Questions and Answers: Temple leasehold conveyancing
I am in need of some leasehold conveyancing in Temple. Before I get started I require certainty as to the number of years remaining on the lease.
If the lease is recorded at the land registry - and almost all are in Temple - then the leasehold title will always include the basic details of the lease, namely the date; the term; and the original parties. From a conveyancing perspective such details then enable any prospective buyer and lender to confirm that any lease they are looking at is the one relevant to that title.For any other purpose, such as confirming how long the term was granted for and calculating what is left, then the register should be sufficient on it's own.
Frank (my husband) and I may need to sub-let our Temple basement flat for a while due to a career opportunity. We instructed a Temple conveyancing firm in 2003 but they have since shut and we did not think at the time get any guidance as to whether the lease permits subletting. How do we find out?
A small minority of properties in Temple do contain a provision to say that subletting is only permitted with prior consent from the landlord. The landlord is not entitled to unreasonably refuse but, in such cases, they would need to review references. Experience suggests that problems are usually caused by unsatisfactory tenants rather than owner-occupiers and for that reason you can expect the freeholder to take up the references and consider them carefully before granting permission.
Planning to sign contracts shortly on a basement flat in Temple. Conveyancing lawyers inform me that they report fully on Monday. Are there areas in the report that I should be focusing on?
The report on title for your leasehold conveyancing in Temple should include some of the following:
- Does the lease require carpeting throughout thus preventing wood flooring?
I've recently bought a leasehold property in Temple. Do I have any liability for service charges relating to a period prior to completion of my purchase?
In a situation where the service charge has already been demanded from the previous owner and they have not paid you would not usually be personally liable for the arrears. Strange as it may seem, your landlord may still be able to take action to forfeit the lease. It is an essential part of leasehold conveyancing for your conveyancer to ensure to have an up to date clear service charge receipt before completion of your purchase. If you have a mortgage this is likely to be a requirement of your lender.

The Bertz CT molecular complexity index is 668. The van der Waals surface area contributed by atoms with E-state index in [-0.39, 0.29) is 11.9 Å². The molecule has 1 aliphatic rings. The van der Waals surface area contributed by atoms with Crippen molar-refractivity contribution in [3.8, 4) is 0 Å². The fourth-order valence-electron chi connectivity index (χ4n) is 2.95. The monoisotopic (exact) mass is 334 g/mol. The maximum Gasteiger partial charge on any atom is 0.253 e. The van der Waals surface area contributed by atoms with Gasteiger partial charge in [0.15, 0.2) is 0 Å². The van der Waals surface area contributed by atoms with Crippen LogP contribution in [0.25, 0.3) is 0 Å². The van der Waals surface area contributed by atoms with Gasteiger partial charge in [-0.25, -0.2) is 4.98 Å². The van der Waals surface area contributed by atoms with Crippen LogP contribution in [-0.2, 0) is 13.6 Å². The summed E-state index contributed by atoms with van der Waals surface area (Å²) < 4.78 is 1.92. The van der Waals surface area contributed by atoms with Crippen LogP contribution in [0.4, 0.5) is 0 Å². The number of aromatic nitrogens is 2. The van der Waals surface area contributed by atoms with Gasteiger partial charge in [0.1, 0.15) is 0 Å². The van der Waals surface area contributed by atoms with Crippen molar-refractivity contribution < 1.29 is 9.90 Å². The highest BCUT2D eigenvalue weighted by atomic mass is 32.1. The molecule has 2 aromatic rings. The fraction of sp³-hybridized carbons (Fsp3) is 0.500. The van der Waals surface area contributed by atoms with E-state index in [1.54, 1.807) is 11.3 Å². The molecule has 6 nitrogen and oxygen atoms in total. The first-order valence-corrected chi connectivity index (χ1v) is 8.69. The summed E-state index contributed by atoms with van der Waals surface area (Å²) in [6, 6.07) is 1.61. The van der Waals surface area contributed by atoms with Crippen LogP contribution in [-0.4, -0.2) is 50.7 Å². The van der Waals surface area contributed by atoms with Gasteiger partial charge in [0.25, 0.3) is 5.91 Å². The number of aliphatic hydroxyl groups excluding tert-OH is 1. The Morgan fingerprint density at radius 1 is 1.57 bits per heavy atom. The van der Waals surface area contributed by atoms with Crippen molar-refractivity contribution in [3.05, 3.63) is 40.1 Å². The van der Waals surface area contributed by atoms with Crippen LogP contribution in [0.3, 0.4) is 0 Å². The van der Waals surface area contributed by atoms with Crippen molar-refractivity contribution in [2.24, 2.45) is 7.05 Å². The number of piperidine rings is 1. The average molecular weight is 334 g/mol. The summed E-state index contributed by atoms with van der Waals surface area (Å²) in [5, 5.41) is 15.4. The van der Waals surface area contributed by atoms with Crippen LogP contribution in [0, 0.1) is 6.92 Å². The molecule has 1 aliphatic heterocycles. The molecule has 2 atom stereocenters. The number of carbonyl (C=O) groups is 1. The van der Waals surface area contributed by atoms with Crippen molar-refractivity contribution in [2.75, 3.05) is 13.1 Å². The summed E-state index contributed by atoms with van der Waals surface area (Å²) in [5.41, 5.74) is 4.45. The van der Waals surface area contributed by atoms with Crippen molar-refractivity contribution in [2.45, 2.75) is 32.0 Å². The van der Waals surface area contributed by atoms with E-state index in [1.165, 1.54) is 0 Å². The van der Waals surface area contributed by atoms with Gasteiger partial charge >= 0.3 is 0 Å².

If you purchase part way through an accounting year you may be liable for charges not yet demanded even if they relate to a period prior to your purchase. In such circumstances your conveyancer would normally arrange for the seller to set aside some money to cover their part of the period (usually called a service charge retention).
Can you provide any advice for leasehold conveyancing in Temple with the purpose of saving time on the sale process?
- Much of the delay in leasehold conveyancing in Temple can be avoided where you appoint lawyers as soon as your agents start marketing the property and request that they start to collate the leasehold information needed by the buyers conveyancers.
- The majority landlords or managing agents in Temple levy fees for supplying management packs for a leasehold homes. You or your lawyers should find out the fee that they propose to charge. The management information sought as soon as you have a buyer, thus reducing delays. The average time it takes to receive management information is three weeks. It is the most usual cause of frustration in leasehold conveyancing in Temple.
I own a first floor flat in Temple. Given that I can not reach agreement with the landlord, can the Leasehold valuation Tribunal determine the sum due for the purchase of the freehold?
in cases where there is a missing freeholder or if there is disagreement about what the lease extension should cost, under the Leasehold Reform, Housing and Urban Development Act 1993 it is possible to make an application to the LVT to determine the price payable.
An example of a Lease Extension matter before the tribunal for a Temple premises is Flat 89 Trinity Court Grays Inn Road in February 2013. the Tribunal found that the premium to be paid by the tenant on the grant of a new lease, in accordance with section 56 and Schedule 13 to the Leasehold Reform, Housing and Urban Development Act 1993 should be £36,229. This case affected 1 flat. The the number of years remaining on the existing lease(s) was 66.8 years.